Adams recently brought his team to Sheridan for the Sixth Annual Tournament of Knights, which raises funds for Chaps Equine Assisted Services. The nonprofit puts horses to work in a variety of therapeutic settings for people both young and old.
Growing up, Adams tried several approaches to realizing his dream of becoming a knight.
“I never thought that childhood dream could ever become real,” Adams said. “But then, at 14 years old, I saw a dinner show. And I thought, ‘Oh, you know, I could join the circus and travel the world and perform in theatrical presentations.’”
So, he literally ran away and joined the circus.
But after a while, he realized that still wasn’t really what he was after. Next, he joined the Medieval Times, which he describes as a medieval dinner/tournament castle in Toronto, Ontario, as well as other places.
“I was there for about three years,” Adams said. “But I realized that I was not living my true childhood dream of being a knight in shining armor. I was just a knight in shining polyester and tinsel. And the shows were all choreographed.”
Adams didn’t want to pretend to be a knight anymore. He wanted to actually become a knight.
“So, I started my own company called the Knights of Valor, and that kind of changed the course of my life,” he said.
At First It Was About Not Painting Canada Yellow
Shortly after forming his group, he was invited to represent Canada in the first ever, International Jousting Championships in North America held in Estes Park in 1997.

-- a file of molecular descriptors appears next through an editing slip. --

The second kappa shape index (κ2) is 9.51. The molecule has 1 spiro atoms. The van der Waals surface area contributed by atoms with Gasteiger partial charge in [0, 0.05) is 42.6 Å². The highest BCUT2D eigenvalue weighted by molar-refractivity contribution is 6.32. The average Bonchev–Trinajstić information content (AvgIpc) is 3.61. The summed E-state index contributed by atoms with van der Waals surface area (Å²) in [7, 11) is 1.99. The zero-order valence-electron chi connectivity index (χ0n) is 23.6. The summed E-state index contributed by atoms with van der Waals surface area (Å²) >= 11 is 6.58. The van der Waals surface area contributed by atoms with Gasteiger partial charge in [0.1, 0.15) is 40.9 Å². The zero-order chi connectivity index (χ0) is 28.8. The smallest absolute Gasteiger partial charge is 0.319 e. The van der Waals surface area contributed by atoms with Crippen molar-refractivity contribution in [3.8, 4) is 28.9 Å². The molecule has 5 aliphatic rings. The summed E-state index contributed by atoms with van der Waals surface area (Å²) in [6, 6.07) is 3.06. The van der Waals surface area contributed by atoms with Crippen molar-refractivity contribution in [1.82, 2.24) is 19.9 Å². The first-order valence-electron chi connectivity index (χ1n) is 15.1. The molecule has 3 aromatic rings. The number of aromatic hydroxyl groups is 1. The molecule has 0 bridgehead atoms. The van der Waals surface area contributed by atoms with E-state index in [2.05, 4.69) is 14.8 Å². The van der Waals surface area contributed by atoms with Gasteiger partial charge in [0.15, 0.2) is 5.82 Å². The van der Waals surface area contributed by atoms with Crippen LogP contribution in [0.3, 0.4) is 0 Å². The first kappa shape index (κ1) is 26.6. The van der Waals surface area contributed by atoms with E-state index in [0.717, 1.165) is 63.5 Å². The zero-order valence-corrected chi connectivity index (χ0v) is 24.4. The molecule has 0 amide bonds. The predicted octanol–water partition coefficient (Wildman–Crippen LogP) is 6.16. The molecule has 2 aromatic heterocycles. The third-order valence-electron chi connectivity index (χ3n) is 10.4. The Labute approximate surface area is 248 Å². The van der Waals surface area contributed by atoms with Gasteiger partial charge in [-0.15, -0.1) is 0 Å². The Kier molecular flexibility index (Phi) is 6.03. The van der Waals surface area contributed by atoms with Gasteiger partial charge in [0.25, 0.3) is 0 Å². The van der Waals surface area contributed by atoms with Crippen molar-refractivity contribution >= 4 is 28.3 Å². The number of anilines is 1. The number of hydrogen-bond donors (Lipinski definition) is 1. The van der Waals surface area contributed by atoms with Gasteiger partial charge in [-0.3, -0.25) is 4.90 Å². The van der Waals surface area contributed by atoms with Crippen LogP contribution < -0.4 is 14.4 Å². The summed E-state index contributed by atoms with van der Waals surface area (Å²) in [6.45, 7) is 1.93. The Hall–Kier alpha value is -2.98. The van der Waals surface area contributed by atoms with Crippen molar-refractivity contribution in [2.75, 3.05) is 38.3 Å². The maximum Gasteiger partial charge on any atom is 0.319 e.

“I was like just in awe that somebody would have actually organized a real jousting competition,” Adams said. “I told them I didn’t have any experience jousting for real, but that I’d love to be there to attend the event to watch and maybe bring the event back to Canada as a promoter.”
But, when Adams arrived at Estes Park in Colorado for the competition, he discovered his name had been added to the jousting list for Canada after all.
“I wasn’t about to paint Canada yellow,” Adams said. “So, I borrowed a horse and some equipment and went into the joust competition with my very limited experience of theatrical jousting.”
Adams came home from the competition with a broken hand, four broken ribs, and the world championship title. He’d beaten all the contenders, even those bigger and more experienced than he.
“As big a shock as it was to everyone else, it was an even bigger shock to me,” Adams said.